The Vancouver, Washington couple both left reviews about a bad experience with a roofing company and were later served with a lawsuit over those reviews. When the couple’s roof started to leak at their home a few months ago, their landlord sent over Executive Roof Services (ERS) to check it out. An employee came, looked in the attic and said there were a few spots to fix. The wife called the office and talked with the receptionist, who she said was rude from the time she answered the phone. “She refused to give me any information. She said I would have to get it from the landlord. I asked to speak with the manager and she laughed at me. She told me I was verbally abusing her and that she was the office manager. She hung up on me,” said said the wife. The husband said he called ERS and had a similar bad experience with the woman who answered the phone. “She was just super rude, told me that she was office manager and there was no one else I could talk to and hung up on me,” the husband said. The couple each wrote a one-star Google review detailing their experience with the receptionist. They also also filed a complaint with the Better Business Bureau that stated, “The business came to do an inspection of the roof of our residence and refuses to give any details about the findings of scheduling of repairs to us the tenants.” The BBB never formally posted their complaint because the couple weren’t direct customers of ERS. The landlord had hired the company, not the tenants. Later on, they were then contacted by the owner of ERS who told them he knew where the lived and that he had forensics guy adding that he would gladly spend a hundred thousand dollars suing the couple before the owner texted them saying the review needed to be taken down before “more damages are done.” The couple called the police, which led to an officer asking the owner of the company to no longer contact the couple. The couple later received letters from a law firm on behalf of ERS that demanded they take down the reviews. When the Google reviews stayed up, they were served with a lawsuit filed on behalf of ERS for defamation and intentional interference with business expectancy. The couple was being sued for $112,000 and $28,000 per week. The attorney for ERS, said this lawsuit is not about the negative reviews. “The couple did not hire ERS, the landlord did. Because of that he said they weren’t entitled to the information they requested, a project report and timeline, because they were not customers or clients of ERS”, the attorney said. When the couple set up a go fund me to raise money for an attorney, they were again sent cease and desist letters by the company. The roof was ultimately repaired by another company. (KGW8)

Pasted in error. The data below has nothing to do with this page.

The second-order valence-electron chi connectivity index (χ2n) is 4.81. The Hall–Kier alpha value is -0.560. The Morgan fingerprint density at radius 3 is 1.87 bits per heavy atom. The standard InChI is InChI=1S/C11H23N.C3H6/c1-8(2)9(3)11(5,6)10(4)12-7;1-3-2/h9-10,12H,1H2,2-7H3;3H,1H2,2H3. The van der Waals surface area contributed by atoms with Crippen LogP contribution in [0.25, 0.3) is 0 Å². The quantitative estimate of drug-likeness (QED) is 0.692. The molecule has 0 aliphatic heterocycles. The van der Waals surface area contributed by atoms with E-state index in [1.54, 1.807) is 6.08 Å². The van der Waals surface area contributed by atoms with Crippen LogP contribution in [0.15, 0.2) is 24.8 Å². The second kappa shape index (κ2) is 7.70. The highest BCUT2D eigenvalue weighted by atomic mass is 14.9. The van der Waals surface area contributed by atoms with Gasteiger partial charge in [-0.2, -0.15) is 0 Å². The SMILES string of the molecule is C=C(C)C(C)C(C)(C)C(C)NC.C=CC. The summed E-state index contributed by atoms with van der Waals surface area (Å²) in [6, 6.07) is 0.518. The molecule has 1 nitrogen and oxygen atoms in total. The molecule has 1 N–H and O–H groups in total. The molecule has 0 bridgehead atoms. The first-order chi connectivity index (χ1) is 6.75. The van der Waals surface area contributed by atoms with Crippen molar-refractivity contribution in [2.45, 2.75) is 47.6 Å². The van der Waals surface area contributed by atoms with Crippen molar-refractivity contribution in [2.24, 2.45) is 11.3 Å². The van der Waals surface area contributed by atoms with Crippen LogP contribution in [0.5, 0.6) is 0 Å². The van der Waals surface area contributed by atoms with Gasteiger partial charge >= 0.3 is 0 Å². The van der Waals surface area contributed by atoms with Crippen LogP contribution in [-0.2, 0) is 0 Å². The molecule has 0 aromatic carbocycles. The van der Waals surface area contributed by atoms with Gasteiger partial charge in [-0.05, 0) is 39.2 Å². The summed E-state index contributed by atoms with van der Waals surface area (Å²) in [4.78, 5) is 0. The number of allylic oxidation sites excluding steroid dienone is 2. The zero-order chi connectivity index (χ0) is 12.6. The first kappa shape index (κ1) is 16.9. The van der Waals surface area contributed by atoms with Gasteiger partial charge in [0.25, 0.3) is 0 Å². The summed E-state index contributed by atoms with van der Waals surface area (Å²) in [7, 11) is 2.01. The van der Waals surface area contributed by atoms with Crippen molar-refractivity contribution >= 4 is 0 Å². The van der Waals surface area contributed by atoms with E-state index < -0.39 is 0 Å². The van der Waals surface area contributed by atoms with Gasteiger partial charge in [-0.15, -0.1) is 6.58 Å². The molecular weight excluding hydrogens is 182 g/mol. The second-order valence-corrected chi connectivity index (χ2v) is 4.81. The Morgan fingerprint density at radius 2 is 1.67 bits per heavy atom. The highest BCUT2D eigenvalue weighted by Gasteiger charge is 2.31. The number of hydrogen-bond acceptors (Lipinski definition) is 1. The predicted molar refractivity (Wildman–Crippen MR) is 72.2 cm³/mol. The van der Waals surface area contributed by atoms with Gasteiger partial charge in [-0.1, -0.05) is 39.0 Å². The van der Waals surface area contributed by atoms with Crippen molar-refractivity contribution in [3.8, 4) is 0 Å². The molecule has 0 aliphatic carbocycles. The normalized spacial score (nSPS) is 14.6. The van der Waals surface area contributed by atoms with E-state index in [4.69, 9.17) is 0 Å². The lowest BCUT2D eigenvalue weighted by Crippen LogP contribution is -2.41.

Parenting time while WFH triples